The evening of poetry and theatricality stars January LaVoy, an Atlanta-based actress best known for her role as Noelle Ortiz-Stubbs on the ABC daytime drama One Life to Live.  She has appeared on Broadway and guest starred on several prime time network series, including Elementary, Blue Bloods, and N0S4A2. The cast also features Dominic Taylor, a writer, director, and scholar of African American theatre who is currently the resident professional teaching artist at Hollins Theatre, and Roanoke’s own Shawn Spencer, a renowned jazz and blues vocalist.

Native Guard is the second volume of poetry by Trethewey that Hollins Theatre has adapted for the stage. Bellocq’s Ophelia premiered in 2012 and the following year was one of five full productions from the southeastern United States chosen for performance at the Region IV Kennedy Center American College Theatre Festival.


Hollins Theatre Presents Revival of “Goodnight Moon: The Magical Musical,” Oct. 19-26

The musical version of a beloved children’s story that has sold millions of copies around the world is coming back to Hollins University this fall.

Goodnight Moon: The Magical Musical returns to Hollins Theatre, October 19 – 26. Based on the 1945 book by Margaret Wise Brown, a member Hollins’ class of 1932, the tale of the bunny who won’t go to sleep was adapted for the stage by Chad Henry. It was first presented in 2011 as the inaugural production of the Hollins Legacy Series, which was created to reimagine the work of Hollins writers as plays, musicals, and original theatre pieces. Hollins Theatre featured a revival of Goodnight Moon in 2015.

“We are working to make this show a great tradition here in Roanoke and a wonderful gift from Hollins to the community,” says Ernie Zulia, director of the Hollins Theatre Institute. “Along with six public performances, we are scheduling four performances for schoolchildren and are expecting as many as 2,000 kids to arrive here on buses throughout the run of the show.”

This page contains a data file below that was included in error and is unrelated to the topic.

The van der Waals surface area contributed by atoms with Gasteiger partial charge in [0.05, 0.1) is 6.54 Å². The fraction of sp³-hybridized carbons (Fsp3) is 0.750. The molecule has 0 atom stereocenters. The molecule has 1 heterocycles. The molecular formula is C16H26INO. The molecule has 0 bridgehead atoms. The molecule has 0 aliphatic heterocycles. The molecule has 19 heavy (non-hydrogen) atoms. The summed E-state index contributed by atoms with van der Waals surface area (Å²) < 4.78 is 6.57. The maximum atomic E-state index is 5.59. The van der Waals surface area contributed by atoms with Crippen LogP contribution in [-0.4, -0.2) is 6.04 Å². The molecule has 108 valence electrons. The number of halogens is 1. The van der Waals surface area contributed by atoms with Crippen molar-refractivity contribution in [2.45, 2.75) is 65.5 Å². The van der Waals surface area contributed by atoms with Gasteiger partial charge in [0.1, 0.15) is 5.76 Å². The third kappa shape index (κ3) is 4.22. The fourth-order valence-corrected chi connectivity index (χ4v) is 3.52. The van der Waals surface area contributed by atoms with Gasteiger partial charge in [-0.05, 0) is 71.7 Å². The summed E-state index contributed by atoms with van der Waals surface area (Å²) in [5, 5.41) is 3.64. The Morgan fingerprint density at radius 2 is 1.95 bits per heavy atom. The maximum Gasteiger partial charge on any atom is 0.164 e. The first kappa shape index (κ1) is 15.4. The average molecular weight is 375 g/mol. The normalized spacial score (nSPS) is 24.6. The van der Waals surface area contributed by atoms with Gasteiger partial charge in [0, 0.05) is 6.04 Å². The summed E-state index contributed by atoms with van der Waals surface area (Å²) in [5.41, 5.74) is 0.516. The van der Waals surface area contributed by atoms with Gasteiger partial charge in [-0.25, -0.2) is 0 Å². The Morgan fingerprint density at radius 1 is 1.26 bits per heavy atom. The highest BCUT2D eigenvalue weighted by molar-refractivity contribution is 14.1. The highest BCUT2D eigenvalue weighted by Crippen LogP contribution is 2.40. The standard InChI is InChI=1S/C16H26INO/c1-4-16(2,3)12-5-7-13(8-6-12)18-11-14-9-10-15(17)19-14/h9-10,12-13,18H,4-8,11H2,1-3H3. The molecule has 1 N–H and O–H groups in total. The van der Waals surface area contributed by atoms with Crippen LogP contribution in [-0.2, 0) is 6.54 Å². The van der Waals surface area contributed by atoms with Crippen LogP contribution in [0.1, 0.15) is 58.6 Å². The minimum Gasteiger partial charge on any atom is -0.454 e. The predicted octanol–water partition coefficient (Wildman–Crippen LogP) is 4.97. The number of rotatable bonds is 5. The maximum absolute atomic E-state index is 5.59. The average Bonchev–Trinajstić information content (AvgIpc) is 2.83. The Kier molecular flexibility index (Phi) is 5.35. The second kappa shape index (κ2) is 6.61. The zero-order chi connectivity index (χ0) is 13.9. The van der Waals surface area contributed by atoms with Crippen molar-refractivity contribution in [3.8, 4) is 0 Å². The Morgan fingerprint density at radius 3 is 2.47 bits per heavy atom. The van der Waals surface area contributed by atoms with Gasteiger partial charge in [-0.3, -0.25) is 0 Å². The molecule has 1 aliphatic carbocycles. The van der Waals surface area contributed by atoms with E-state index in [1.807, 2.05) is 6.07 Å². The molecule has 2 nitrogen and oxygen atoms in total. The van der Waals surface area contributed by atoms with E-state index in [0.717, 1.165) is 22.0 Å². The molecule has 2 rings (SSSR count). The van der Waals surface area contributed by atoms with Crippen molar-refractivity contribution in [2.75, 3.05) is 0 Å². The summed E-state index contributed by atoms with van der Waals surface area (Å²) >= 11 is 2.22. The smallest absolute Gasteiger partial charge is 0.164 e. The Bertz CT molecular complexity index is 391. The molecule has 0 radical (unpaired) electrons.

Goodnight Moon comes to the stage with whimsical costumes designed by California designer Amanda Quivey, lighting by Hollins resident designer Ann Courtney, and scenery by Disney artist Ryan Wineinger. Zulia describes the stage set as “a wondrous room filled with toys and pictures that comes to life before your eyes. The kittens, the mittens, the red balloon, and the cow jumping over the moon are all there, along with a few surprises. Goodnight Moon really is for children of all ages – we are proud that thousands of people have already seen the show over the years, and now it’s here for a new generation to enjoy.”

Hollins Theatre’s Main Stage will host the public performances of Goodnight Moon: The Magical Musical on Saturday, October 19, at 11 a.m.; Sunday, October 20, at 2 p.m.; Thursday and Friday, October 24 and 25, at 7:30 p.m.; and Saturday, October 26, at 11 a.m. and 7:30 p.m. Tickets are $10 for adults, $5 for children under 12. For ticket sales and more information, visit www.hollins.edu/theatre or call the Hollins Theatre Box Office at (540) 362-6517.


Hollins Enjoys Double Presence at Women’s Theatre Festival

The works of two Hollins playwrights were recently showcased at an event that champions gender parity, diversity, and inclusion in the American theatre.

She Made Space, written and performed by Meredith Cope-Levy ’12, M.F.A. ’18, and And Then the Moon Swallowed the Sky by Rachel Nelson ’07 were featured at the 2019 Women’s Theatre Festival (WTF), held July 12 – 14 in Raleigh, North Carolina. The WTF stages productions and readings that are written and directed by women and feature casts and crews that are at least 50 percent women.

She Made Space is an honest and touching story spotlighting a twenty-something intellectual American lesbian tourist who arrives in Paris at the turn of the 20th century. “The play traces the steps she has taken to get there in consideration of the occupation of space – both inside, and outside, of herself,” Cope-Levy explains.

“There was something incredibly gratifying about performing She Made Space, a show that celebrates queer communities and identity, in a queer-centric space,” she says. “The intimacy of it allowed the audience to interact with me in a way that has never really happened before. This is the first time I think this show has ever seen a predominantly female and queer audience. Having not performed the show myself since we workshopped it in 2016, it was also meaningful for me personally to put this character back on and share my words in such a physically personal way.”